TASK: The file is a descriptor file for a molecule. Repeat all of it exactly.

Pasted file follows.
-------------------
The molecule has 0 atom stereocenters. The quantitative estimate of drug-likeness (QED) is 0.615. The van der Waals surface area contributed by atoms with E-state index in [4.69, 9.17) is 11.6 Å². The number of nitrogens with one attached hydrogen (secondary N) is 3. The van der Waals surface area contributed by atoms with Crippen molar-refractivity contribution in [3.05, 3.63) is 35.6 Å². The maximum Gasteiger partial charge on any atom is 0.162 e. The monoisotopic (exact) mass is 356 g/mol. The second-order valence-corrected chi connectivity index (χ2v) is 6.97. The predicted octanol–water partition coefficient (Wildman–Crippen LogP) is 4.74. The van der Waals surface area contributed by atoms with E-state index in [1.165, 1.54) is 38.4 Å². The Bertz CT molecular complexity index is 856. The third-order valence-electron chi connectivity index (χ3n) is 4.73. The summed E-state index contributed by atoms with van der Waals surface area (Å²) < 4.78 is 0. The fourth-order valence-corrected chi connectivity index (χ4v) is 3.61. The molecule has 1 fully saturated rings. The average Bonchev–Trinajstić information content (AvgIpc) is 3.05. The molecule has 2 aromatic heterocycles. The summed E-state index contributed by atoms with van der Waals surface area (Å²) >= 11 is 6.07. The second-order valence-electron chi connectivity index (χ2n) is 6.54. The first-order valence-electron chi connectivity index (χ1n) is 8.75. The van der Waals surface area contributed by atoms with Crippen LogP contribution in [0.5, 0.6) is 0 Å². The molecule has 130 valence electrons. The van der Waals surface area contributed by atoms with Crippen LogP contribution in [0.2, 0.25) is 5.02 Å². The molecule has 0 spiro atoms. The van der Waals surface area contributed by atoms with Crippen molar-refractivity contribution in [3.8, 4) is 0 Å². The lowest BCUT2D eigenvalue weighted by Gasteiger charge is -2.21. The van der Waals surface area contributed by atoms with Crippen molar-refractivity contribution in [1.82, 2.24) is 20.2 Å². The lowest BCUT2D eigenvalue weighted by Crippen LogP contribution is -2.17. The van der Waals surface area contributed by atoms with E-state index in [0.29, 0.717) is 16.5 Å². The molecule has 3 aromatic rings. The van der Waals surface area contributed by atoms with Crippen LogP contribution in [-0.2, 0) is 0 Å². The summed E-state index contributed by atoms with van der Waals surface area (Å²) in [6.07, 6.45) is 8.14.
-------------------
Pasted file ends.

The molecule has 0 atom stereocenters. The quantitative estimate of drug-likeness (QED) is 0.615. The van der Waals surface area contributed by atoms with E-state index in [4.69, 9.17) is 11.6 Å². The number of nitrogens with one attached hydrogen (secondary N) is 3. The van der Waals surface area contributed by atoms with Crippen molar-refractivity contribution in [3.05, 3.63) is 35.6 Å². The maximum Gasteiger partial charge on any atom is 0.162 e. The monoisotopic (exact) mass is 356 g/mol. The second-order valence-corrected chi connectivity index (χ2v) is 6.97. The predicted octanol–water partition coefficient (Wildman–Crippen LogP) is 4.74. The van der Waals surface area contributed by atoms with E-state index in [1.165, 1.54) is 38.4 Å². The Bertz CT molecular complexity index is 856. The third-order valence-electron chi connectivity index (χ3n) is 4.73. The summed E-state index contributed by atoms with van der Waals surface area (Å²) < 4.78 is 0. The fourth-order valence-corrected chi connectivity index (χ4v) is 3.61. The molecule has 1 fully saturated rings. The average Bonchev–Trinajstić information content (AvgIpc) is 3.05. The molecule has 2 aromatic heterocycles. The summed E-state index contributed by atoms with van der Waals surface area (Å²) >= 11 is 6.07. The second-order valence-electron chi connectivity index (χ2n) is 6.54. The first-order valence-electron chi connectivity index (χ1n) is 8.75. The van der Waals surface area contributed by atoms with Crippen LogP contribution in [0.5, 0.6) is 0 Å². The molecule has 130 valence electrons. The van der Waals surface area contributed by atoms with Crippen LogP contribution in [0.2, 0.25) is 5.02 Å². The molecule has 0 spiro atoms. The van der Waals surface area contributed by atoms with Crippen molar-refractivity contribution in [3.8, 4) is 0 Å². The lowest BCUT2D eigenvalue weighted by Gasteiger charge is -2.21. The van der Waals surface area contributed by atoms with Crippen molar-refractivity contribution in [1.82, 2.24) is 20.2 Å². The lowest BCUT2D eigenvalue weighted by Crippen LogP contribution is -2.17. The van der Waals surface area contributed by atoms with E-state index in [0.29, 0.717) is 16.5 Å². The molecule has 3 aromatic rings. The van der Waals surface area contributed by atoms with Crippen LogP contribution in [-0.2, 0) is 0 Å². The summed E-state index contributed by atoms with van der Waals surface area (Å²) in [6.07, 6.45) is 8.14.